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Read about Bhutanís national bird, Raven.

National Bird of Bhutan

The Raven is the Bhutan's national bird. It represents one of the most powerful deities of the country, Jarog Dongchen. Raven is thus known in the local language as ĎJarogí. The Royal Raven Crown or Druk Gyalpo represents Bhutan's reverence for these birds and the faith of Bhutanese in their protective deity. Jarog Dongchen along with Yeshey Gonpo (Mahakala) and Palden Lhamo (Mahakali) form the Divine Trinity, who protects the King and the people of Bhutan from harm and safeguard their well being. At one time, it was a capital crime to kill a Raven in Bhutan. One can still see ravens nesting in monasteries and dzongs throughout Bhutan.

The biological name of Raven is Corvus Corax Tibetanus and is quite similar to the Crow or Corvus Macrorhynchos that is also common in Bhutan. The crow however has larger bill but overall, raven is much larger than a crow and is about 28 inches long. Ravenís tail looks like a wedge, its upper peak has bristles and there are prominent hackles on its throat. Hackles are long, shiny and pointed feather that can be found on ravenís throat and best. Both male and female ravens look alike and are jet blue-black in color. They are commonly found in upland habitation and in alpine and trans-Himalayan regions. During winters, they migrate to lower lands standing at 2300 m. They reside in high altitudes of Tibet, Sikkim, Ladakh and Bhutan.

You can spot a raven at Damthang, Cherithang, Jagothang, Lingshi and Chebesa in Western Bhutan; Bumthang, Dur and Pegula in Central Bhutan and Singye Dzong and surrounding areas in Eastern Bhutan. They can be seen generally in pairs or huddling together by dozens. By nature, ravens are wild, wary, bold and suspicious and love to fly. They are carrions like vultures and can feed on vegetable or animal matter, dead or alive. You can even see them doing acrobatic stunts in high winds and it is not rare to see a raven doing tricks like twisting, turning, sides slipping, looping the loop and nose-diving. Female ravens start building the nest around February from twigs while the make ravens bring moss and hair to make it comfortable for the young ones. Their nests can last for years and only need minor renovations.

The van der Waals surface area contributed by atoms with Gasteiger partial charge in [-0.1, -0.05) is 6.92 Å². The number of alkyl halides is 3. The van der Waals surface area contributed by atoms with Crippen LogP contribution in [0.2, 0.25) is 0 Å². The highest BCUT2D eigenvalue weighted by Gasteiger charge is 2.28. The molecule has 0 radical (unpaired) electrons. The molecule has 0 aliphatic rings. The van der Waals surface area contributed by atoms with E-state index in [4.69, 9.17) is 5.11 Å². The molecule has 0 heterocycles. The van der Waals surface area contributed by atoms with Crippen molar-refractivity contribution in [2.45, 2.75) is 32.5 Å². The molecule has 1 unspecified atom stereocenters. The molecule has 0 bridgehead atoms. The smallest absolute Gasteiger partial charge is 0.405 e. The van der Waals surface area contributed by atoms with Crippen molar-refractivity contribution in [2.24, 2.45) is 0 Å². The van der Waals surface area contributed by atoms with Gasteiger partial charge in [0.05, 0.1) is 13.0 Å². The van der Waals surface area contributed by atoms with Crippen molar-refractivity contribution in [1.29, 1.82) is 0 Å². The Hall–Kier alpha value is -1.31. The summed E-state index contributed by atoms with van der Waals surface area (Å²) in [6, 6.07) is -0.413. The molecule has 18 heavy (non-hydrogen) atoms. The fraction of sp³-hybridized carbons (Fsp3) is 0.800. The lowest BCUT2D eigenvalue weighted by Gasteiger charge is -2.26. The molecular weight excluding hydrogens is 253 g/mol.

Hens give about 5 to 6 eggs at once and incubate them, only to be occasionally relieved by the males. The young ones hatch in 19 to 23 days and for 40 to 42 days, they remain in the nest and are looked after and fed by adults with the food brought in their special throat sac. It has been observed that even the young ones attack large predators trying to approach their nest bravely. It is believed that the guardian Deity, Mahakala, takes the form of a raven to guide the countryís unifier, Shabdrung Ngawang Namgyel, to Bhutan. Namgyel founded Bhutan in the 17th century. The raven-headed form of Mahakala is known as Lego Jaro Dongchen. In 1885, the Trongsa Penlop Jigme Namgyal (father of HM Ugyen Wangchuck, the first king of Bhutan) wore the Raven Crown to the war with the British as his helmet. Since then, it became a model for all future crowns of the Wangchuk dynasty.

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